Sunday, March 4, 2012

The Shadow of a 250-Year-Old Fort

This is why we dug where we did in 2011 (see Fort de Chartres posts February 29 and March 2). This is an aerial photo taken in 1928, which shows an unusually vivid soil stain in a cultivated field. This contrast-enhanced version clearly depicts a square enclosure with what appear to be four bastions, one on each corner. The northwest bastion is blurred by erosion. Archaeological remains of structures rarely leave behind such vivid stains – caused by changes in the organic composition of the topsoils, created by past activity.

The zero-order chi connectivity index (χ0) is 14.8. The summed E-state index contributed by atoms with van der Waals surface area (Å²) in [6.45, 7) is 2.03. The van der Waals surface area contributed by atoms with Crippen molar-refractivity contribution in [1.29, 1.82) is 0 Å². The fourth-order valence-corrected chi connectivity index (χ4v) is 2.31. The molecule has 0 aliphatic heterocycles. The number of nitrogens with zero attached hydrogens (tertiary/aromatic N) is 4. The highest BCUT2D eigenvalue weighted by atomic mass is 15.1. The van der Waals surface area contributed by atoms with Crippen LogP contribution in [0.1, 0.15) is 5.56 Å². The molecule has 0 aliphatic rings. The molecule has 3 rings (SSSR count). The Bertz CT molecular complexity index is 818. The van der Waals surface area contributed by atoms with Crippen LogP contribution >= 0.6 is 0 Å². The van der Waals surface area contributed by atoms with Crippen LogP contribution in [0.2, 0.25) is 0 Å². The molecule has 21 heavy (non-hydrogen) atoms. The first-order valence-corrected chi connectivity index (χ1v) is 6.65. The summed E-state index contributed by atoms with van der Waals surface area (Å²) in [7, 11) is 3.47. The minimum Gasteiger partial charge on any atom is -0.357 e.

1. Why was the photo taken? How did you know of or find the picture? How did you determine the size and shape of the fort from the small area that was dug?

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    2. The photo was taken by the Corps of Engineers as part of their documentation of the river valley. The stain was discovered by researchers in the early 1980s. Before we started digging, we understood the general shape of the fort from period descriptions of that and other French fortifications. We also knew we were working in the northeastern corner of the ground surface stain seen in 1928. After we began digging, we found the outline of two walls, that allowed us to pinpoint where we were within the fort. We have thus far uncovered only a very small portion of the palisade walls.